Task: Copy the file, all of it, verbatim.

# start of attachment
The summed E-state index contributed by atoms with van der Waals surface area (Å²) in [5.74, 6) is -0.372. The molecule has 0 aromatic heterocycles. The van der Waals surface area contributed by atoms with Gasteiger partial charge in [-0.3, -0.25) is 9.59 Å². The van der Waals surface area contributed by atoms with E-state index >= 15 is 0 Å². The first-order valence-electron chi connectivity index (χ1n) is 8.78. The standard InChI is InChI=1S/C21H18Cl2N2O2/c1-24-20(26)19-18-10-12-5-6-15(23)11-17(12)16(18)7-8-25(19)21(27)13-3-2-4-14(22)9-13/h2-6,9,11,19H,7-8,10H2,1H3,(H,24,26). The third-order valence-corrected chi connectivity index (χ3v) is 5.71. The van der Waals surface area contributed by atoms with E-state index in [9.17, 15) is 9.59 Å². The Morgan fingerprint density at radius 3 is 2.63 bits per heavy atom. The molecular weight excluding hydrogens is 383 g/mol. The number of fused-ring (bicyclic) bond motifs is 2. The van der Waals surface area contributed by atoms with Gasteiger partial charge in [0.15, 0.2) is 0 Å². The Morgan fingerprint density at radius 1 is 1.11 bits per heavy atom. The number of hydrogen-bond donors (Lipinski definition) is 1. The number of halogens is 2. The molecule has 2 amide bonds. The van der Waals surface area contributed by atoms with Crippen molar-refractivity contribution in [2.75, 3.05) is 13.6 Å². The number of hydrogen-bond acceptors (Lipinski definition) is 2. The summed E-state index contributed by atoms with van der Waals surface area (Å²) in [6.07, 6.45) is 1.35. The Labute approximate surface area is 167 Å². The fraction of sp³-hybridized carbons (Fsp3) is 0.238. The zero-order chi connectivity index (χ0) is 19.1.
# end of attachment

The summed E-state index contributed by atoms with van der Waals surface area (Å²) in [5.74, 6) is -0.372. The molecule has 0 aromatic heterocycles. The van der Waals surface area contributed by atoms with Gasteiger partial charge in [-0.3, -0.25) is 9.59 Å². The van der Waals surface area contributed by atoms with E-state index >= 15 is 0 Å². The first-order valence-electron chi connectivity index (χ1n) is 8.78. The standard InChI is InChI=1S/C21H18Cl2N2O2/c1-24-20(26)19-18-10-12-5-6-15(23)11-17(12)16(18)7-8-25(19)21(27)13-3-2-4-14(22)9-13/h2-6,9,11,19H,7-8,10H2,1H3,(H,24,26). The third-order valence-corrected chi connectivity index (χ3v) is 5.71. The van der Waals surface area contributed by atoms with E-state index in [9.17, 15) is 9.59 Å². The Morgan fingerprint density at radius 3 is 2.63 bits per heavy atom. The molecular weight excluding hydrogens is 383 g/mol. The number of fused-ring (bicyclic) bond motifs is 2. The van der Waals surface area contributed by atoms with Gasteiger partial charge in [0.15, 0.2) is 0 Å². The Morgan fingerprint density at radius 1 is 1.11 bits per heavy atom. The number of hydrogen-bond donors (Lipinski definition) is 1. The number of halogens is 2. The molecule has 2 amide bonds. The van der Waals surface area contributed by atoms with Crippen molar-refractivity contribution in [2.75, 3.05) is 13.6 Å². The number of hydrogen-bond acceptors (Lipinski definition) is 2. The summed E-state index contributed by atoms with van der Waals surface area (Å²) in [6.07, 6.45) is 1.35. The Labute approximate surface area is 167 Å². The fraction of sp³-hybridized carbons (Fsp3) is 0.238. The zero-order chi connectivity index (χ0) is 19.1.